prior EEG evidence of seizures. In the presence of seizures, the drug should be discontinued.
Stimulants used to treat ADHD are associated with peripheral vasculopathy, including Raynaud’s phenomenon. Signs
and symptoms are usually intermittent and mild; however, very rare sequelae include digital ulceration and/or
soft tissue breakdown. Effects were observed in post-marketing reports at different times and at therapeutic
doses in all age groups throughout the course of treatment. Signs and symptoms generally improve after reduction
in dose or discontinuation of drug. Careful observation for digital changes is necessary during treatment with
ADHD stimulants. Further clinical evaluation (e.g., rheumatology referral) may be appropriate for certain
Serotonin syndrome, a potentially life-threatening reaction, may occur when amphetamines are used in combination
with other drugs that affect the serotonergic neurotransmitter systems such as MAOIs, SSRIs, SNRIs, triptans,
tricyclic antidepressants, fentanyl, lithium, tramadol, tryptophan, buspirone, and St. John’s Wort. See DRUG
INTERACTIONS in the prescribing information for all Zenzedi interactions. The potential for a pharmacokinetic
interaction exists with the co-administration of CYP2D6 inhibitors which may increase the risk with increased
exposure to Zenzedi. In these situations, consider an alternative non-serotonergic drug or an alternative drug
that does not inhibit CYP2D6.
Serotonin syndrome symptoms may include mental status changes, autonomic instability, neuromuscular symptoms,
seizures, and/or gastrointestinal symptoms. Concomitant use of Zenzedi with MAOI drugs is contraindicated.
Discontinue treatment with Zenzedi and any concomitant serotonergic agents immediately if the above symptoms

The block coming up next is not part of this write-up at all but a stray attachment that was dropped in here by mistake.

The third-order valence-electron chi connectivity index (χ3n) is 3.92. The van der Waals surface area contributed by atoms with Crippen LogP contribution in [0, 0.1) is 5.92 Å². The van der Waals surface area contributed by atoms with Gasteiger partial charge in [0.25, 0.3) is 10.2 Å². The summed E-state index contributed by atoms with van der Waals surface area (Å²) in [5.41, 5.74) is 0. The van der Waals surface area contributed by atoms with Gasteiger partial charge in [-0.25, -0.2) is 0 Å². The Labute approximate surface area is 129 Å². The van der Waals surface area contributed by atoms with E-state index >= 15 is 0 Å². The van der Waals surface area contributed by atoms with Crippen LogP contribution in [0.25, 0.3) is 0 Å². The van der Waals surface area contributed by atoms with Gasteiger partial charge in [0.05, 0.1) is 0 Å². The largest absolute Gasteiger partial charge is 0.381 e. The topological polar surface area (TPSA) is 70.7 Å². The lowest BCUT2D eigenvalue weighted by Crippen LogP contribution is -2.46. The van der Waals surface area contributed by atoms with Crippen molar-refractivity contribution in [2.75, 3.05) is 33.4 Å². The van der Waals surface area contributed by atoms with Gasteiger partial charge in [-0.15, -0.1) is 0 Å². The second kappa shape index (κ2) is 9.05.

occur, and initiate supportive symptomatic treatment. If concomitant use of Zenzedi with other serotonergic
drugs or CYP2D6 inhibitors is clinically warranted, initiate Zenzedi with lower doses, monitor patients for the
emergence of serotonin syndrome during drug initiation or titration, and inform patients of the increased risk
for serotonin syndrome.
Difficulties with accommodation and blurring of vision have been reported with stimulant treatment.
The most common side effects reported with Zenzedi treatment include palpitations, tachycardia, hypertension,
cardiomyopathy (chronic use), overstimulation, restlessness, dizziness, insomnia, euphoria, dyskinesia,
dysphoria, tremor, headache, exacerbation of motor and phonic tics and Tourette's syndrome, dry mouth,
unpleasant taste, diarrhea, constipation, intestinal ischemia and other gastrointestinal disturbances, anorexia
and weight loss, urticaria and impotence, changes in libido, frequent or prolonged erections, and
For additional safety information, please see accompanying
full Prescribing Information for Zenzedi.
You are encouraged to report side effects of prescription drugs to Azurity Pharmaceuticals, Inc.
at 1-800-461-7449 or to the FDA at www.fda.gov/medwatch or call 1-800-FDA-1088.
© 2023 Arbor Pharmaceuticals, LLC, a subsidiary of Azurity Pharmaceuticals, Inc.